FrightFest 2010 A Serbian Film Controversy UPDATE

FrightFest 2010 A Serbian Film Controversy UPDATE

Rodrigo Cortés Buried did in fact replace Srdjan Spasojevic’s A Serbian Film here at the FrightFest 2010.

Before I launch into the review of Buried, it’s necessary to clear up much of the misconception about why A Serbian Film was pulled. FrightFest organiser Alan Jones said that Westminster Council queried the film’s screening with the FrightFest and that the council went on to say that it would need a BBFC certificate if it was to be shown.

After much to and fro, the film would have to be re-submitted for classification with 3 minutes and 48 seconds of cut footage, totalling over 49 cuts, with no guarantee that more cuts would be needed, said Jones.

All this behind the scenes malarkey would have to occur over the FrightFest 2010 festival dates, meaning there was no guarantee the film would be ready – even in a redacted form.

Jones said that Revolver, the film’s distributor, remains committed to releasing the film in the UK as near to the director’s original intention as possible. He went on to say the film was challenging and that talented film makers needed to bring to light difficult issues even though the end product could be controversial.

I was truly interested in seeing A Serbian Film. I have never been to Serbia. I know very little of the issues the people living in the country face or how any of its recent history impacts on the population.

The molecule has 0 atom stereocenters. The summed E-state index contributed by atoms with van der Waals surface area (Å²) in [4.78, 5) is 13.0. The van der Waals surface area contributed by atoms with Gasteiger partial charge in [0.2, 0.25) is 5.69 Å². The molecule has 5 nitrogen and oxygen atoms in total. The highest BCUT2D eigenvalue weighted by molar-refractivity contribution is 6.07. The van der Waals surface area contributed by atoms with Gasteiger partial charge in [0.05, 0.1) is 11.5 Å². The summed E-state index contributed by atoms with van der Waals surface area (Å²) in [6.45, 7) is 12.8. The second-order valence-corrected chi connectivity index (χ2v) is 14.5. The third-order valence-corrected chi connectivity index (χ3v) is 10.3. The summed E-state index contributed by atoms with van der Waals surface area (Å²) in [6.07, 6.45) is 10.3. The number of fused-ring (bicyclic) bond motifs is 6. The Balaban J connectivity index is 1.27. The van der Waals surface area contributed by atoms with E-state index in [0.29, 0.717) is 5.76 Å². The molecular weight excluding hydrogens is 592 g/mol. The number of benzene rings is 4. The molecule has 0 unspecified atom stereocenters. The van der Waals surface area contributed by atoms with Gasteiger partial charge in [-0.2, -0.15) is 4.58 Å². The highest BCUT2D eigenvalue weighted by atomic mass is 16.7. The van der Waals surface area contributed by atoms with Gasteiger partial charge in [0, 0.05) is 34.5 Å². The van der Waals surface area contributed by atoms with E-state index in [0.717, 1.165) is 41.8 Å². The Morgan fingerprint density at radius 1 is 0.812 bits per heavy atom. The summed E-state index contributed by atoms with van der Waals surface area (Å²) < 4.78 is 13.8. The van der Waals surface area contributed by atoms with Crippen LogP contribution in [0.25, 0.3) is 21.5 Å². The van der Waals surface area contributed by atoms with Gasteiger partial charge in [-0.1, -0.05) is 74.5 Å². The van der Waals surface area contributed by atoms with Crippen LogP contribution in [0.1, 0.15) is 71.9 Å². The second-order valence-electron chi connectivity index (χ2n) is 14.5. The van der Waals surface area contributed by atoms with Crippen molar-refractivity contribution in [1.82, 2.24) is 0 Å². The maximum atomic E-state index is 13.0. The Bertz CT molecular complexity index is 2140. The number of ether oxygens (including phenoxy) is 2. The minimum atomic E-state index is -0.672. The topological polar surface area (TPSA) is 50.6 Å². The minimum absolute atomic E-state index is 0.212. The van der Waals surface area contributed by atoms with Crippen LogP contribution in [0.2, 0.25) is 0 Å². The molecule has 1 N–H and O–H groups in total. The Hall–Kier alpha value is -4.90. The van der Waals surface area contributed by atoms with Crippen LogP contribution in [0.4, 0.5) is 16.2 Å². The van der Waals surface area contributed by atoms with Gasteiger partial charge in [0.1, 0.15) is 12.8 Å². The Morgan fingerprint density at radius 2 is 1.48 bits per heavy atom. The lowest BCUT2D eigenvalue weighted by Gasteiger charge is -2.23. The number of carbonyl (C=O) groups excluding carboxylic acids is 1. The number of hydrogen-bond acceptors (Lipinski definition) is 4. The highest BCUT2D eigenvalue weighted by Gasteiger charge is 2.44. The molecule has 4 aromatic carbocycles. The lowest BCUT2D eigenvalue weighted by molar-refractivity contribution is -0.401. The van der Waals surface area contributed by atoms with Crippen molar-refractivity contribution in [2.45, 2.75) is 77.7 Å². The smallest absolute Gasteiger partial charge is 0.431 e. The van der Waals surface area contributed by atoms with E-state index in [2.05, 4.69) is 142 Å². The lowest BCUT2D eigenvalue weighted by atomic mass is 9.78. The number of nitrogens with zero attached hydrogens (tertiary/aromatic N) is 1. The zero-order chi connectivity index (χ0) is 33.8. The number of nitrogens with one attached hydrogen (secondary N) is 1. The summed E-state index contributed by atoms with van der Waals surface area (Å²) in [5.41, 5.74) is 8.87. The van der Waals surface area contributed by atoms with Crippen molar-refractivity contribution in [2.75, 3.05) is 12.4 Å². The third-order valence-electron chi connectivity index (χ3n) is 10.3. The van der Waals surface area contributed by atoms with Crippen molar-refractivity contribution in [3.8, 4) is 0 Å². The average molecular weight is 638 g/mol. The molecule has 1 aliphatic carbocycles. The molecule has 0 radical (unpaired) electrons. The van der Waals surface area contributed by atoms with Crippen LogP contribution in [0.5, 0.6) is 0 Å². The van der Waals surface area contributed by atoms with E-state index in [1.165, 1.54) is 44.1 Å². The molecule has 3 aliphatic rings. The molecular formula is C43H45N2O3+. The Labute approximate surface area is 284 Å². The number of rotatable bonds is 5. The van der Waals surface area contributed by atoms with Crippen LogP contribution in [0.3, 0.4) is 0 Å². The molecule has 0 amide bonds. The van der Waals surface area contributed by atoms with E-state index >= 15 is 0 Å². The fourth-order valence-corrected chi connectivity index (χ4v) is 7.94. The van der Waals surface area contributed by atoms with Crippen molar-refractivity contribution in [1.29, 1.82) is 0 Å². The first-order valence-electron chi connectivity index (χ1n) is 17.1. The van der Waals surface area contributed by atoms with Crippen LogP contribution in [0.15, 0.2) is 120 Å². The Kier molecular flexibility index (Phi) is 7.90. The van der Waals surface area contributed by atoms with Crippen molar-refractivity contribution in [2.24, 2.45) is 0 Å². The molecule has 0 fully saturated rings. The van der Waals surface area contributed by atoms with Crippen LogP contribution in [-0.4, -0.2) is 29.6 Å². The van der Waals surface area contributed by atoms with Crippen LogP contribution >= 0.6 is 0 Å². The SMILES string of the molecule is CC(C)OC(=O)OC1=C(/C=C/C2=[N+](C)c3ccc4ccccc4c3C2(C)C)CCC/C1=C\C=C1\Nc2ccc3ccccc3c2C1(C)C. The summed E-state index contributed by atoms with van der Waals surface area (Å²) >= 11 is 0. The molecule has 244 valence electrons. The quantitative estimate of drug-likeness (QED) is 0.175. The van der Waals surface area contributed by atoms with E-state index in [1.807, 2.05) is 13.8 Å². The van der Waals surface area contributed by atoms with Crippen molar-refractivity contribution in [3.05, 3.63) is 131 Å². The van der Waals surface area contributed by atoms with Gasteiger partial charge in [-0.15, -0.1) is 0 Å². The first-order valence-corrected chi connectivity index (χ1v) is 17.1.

At the same time, I know very little about A Serbian Film – it could be complete rubbish with graphic violence masquerading as social commentary, or it could be something which peels back my eyelids and exposes me to a real world horror I never knew existed.

The point is, is that as a consenting adult who’s paid the price of admission to view a piece of work, I have the right to make up my own mind. As a director, Srdjan Spasojevic has the right to put his arguments across with the requisite anger he feels is necessary to shock people out of their complacency. Somewhere in the middle of that arrangement between director and audience member, we reach an understanding about what the film is and whether or not it has achieved its aims.

For Westminster Council to make that judgement on my behalf is very nice of them, but I’d prefer to think for myself all the same. The film has already been shown around the world without interference and will continue to be rolled out to other countries without incident.

Just why should London be the exception?

posted by admin at 3:40 am  

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  1. […] We Are What We Are (aka Somos lo que hay) Movie Review FrightFest 2010 Short Film Showcase Review FrightFest 2010 A Serbian Film Controversy UPDATE FrightFest 2010 Buried Movie Review FrightFest 2010 Day 5 Blog FrightFest 2010 The Dead Movie […]

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